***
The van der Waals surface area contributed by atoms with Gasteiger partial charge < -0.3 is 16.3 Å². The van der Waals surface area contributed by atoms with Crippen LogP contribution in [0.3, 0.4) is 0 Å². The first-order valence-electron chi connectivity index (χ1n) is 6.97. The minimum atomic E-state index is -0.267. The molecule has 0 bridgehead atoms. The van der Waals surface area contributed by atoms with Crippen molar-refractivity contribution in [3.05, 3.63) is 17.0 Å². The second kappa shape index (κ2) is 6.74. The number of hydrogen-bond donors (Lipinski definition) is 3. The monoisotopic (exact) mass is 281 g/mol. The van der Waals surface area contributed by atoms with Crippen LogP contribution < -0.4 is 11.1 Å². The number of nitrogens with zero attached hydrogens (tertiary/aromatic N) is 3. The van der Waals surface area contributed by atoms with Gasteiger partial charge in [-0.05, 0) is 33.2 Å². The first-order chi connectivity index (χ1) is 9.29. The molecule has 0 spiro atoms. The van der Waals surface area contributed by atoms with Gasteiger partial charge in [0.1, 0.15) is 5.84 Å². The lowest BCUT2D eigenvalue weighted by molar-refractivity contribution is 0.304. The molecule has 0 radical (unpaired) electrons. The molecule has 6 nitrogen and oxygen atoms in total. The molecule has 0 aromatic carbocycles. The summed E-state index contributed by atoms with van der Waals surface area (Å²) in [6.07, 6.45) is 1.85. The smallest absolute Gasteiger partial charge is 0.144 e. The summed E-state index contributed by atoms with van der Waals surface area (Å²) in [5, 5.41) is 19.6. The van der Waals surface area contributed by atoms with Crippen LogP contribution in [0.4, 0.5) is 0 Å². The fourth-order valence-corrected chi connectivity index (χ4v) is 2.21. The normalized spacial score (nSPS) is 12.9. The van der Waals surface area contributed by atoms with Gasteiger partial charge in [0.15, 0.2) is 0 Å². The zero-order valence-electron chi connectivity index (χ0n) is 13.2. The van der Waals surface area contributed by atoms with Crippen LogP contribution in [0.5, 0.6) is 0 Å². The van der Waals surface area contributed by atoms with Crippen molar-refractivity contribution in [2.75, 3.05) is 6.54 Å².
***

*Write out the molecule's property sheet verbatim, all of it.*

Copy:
The van der Waals surface area contributed by atoms with Gasteiger partial charge < -0.3 is 16.3 Å². The van der Waals surface area contributed by atoms with Crippen LogP contribution in [0.3, 0.4) is 0 Å². The first-order valence-electron chi connectivity index (χ1n) is 6.97. The minimum atomic E-state index is -0.267. The molecule has 0 bridgehead atoms. The van der Waals surface area contributed by atoms with Crippen molar-refractivity contribution in [3.05, 3.63) is 17.0 Å². The second kappa shape index (κ2) is 6.74. The number of hydrogen-bond donors (Lipinski definition) is 3. The monoisotopic (exact) mass is 281 g/mol. The van der Waals surface area contributed by atoms with Crippen LogP contribution < -0.4 is 11.1 Å². The number of nitrogens with zero attached hydrogens (tertiary/aromatic N) is 3. The van der Waals surface area contributed by atoms with Gasteiger partial charge in [-0.05, 0) is 33.2 Å². The first-order chi connectivity index (χ1) is 9.29. The molecule has 0 spiro atoms. The van der Waals surface area contributed by atoms with Gasteiger partial charge in [0.1, 0.15) is 5.84 Å². The lowest BCUT2D eigenvalue weighted by molar-refractivity contribution is 0.304. The molecule has 0 radical (unpaired) electrons. The molecule has 6 nitrogen and oxygen atoms in total. The molecule has 0 aromatic carbocycles. The summed E-state index contributed by atoms with van der Waals surface area (Å²) in [6.07, 6.45) is 1.85. The smallest absolute Gasteiger partial charge is 0.144 e. The summed E-state index contributed by atoms with van der Waals surface area (Å²) in [5, 5.41) is 19.6. The van der Waals surface area contributed by atoms with Crippen LogP contribution in [0.4, 0.5) is 0 Å². The fourth-order valence-corrected chi connectivity index (χ4v) is 2.21. The normalized spacial score (nSPS) is 12.9. The van der Waals surface area contributed by atoms with Gasteiger partial charge in [0.15, 0.2) is 0 Å². The zero-order valence-electron chi connectivity index (χ0n) is 13.2. The van der Waals surface area contributed by atoms with Crippen LogP contribution in [0.5, 0.6) is 0 Å². The van der Waals surface area contributed by atoms with Crippen molar-refractivity contribution in [2.75, 3.05) is 6.54 Å².